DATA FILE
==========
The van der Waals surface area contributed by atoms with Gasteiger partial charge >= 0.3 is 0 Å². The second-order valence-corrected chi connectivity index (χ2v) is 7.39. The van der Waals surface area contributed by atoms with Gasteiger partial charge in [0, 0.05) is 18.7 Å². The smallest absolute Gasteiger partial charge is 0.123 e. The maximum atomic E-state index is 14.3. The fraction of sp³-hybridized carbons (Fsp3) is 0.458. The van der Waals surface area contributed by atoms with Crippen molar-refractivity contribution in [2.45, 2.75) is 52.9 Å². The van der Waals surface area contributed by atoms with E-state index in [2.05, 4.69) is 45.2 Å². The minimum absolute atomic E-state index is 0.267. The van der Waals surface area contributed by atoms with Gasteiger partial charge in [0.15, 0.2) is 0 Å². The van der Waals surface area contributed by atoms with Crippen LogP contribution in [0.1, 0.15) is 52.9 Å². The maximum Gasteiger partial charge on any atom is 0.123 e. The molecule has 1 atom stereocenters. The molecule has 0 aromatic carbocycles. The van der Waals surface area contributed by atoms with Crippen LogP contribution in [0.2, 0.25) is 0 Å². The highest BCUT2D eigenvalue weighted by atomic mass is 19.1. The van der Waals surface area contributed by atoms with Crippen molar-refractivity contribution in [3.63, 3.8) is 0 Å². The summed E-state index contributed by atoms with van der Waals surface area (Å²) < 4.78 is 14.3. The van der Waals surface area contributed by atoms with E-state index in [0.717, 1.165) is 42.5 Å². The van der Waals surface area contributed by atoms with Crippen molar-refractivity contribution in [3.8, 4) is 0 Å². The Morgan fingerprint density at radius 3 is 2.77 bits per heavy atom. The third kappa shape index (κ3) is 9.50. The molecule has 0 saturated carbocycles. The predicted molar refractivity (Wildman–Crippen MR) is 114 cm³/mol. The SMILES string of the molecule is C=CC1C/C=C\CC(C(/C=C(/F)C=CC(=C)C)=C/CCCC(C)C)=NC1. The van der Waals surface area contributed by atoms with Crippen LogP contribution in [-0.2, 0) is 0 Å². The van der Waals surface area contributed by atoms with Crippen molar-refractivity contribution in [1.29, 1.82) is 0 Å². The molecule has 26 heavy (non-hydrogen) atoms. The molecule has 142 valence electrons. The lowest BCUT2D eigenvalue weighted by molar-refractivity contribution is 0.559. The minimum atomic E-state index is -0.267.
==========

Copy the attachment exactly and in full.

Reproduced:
The van der Waals surface area contributed by atoms with Gasteiger partial charge >= 0.3 is 0 Å². The second-order valence-corrected chi connectivity index (χ2v) is 7.39. The van der Waals surface area contributed by atoms with Gasteiger partial charge in [0, 0.05) is 18.7 Å². The smallest absolute Gasteiger partial charge is 0.123 e. The maximum atomic E-state index is 14.3. The fraction of sp³-hybridized carbons (Fsp3) is 0.458. The van der Waals surface area contributed by atoms with Crippen molar-refractivity contribution in [2.45, 2.75) is 52.9 Å². The van der Waals surface area contributed by atoms with E-state index in [2.05, 4.69) is 45.2 Å². The minimum absolute atomic E-state index is 0.267. The van der Waals surface area contributed by atoms with Gasteiger partial charge in [0.15, 0.2) is 0 Å². The van der Waals surface area contributed by atoms with Crippen LogP contribution in [0.1, 0.15) is 52.9 Å². The maximum Gasteiger partial charge on any atom is 0.123 e. The molecule has 1 atom stereocenters. The molecule has 0 aromatic carbocycles. The van der Waals surface area contributed by atoms with Crippen LogP contribution in [0.2, 0.25) is 0 Å². The highest BCUT2D eigenvalue weighted by atomic mass is 19.1. The van der Waals surface area contributed by atoms with Crippen molar-refractivity contribution in [3.63, 3.8) is 0 Å². The summed E-state index contributed by atoms with van der Waals surface area (Å²) < 4.78 is 14.3. The van der Waals surface area contributed by atoms with E-state index in [0.717, 1.165) is 42.5 Å². The van der Waals surface area contributed by atoms with Crippen molar-refractivity contribution in [3.8, 4) is 0 Å². The Morgan fingerprint density at radius 3 is 2.77 bits per heavy atom. The third kappa shape index (κ3) is 9.50. The molecule has 0 saturated carbocycles. The predicted molar refractivity (Wildman–Crippen MR) is 114 cm³/mol. The SMILES string of the molecule is C=CC1C/C=C\CC(C(/C=C(/F)C=CC(=C)C)=C/CCCC(C)C)=NC1. The van der Waals surface area contributed by atoms with Crippen LogP contribution in [-0.2, 0) is 0 Å². The van der Waals surface area contributed by atoms with Crippen molar-refractivity contribution in [1.29, 1.82) is 0 Å². The molecule has 26 heavy (non-hydrogen) atoms. The molecule has 142 valence electrons. The lowest BCUT2D eigenvalue weighted by molar-refractivity contribution is 0.559. The minimum atomic E-state index is -0.267.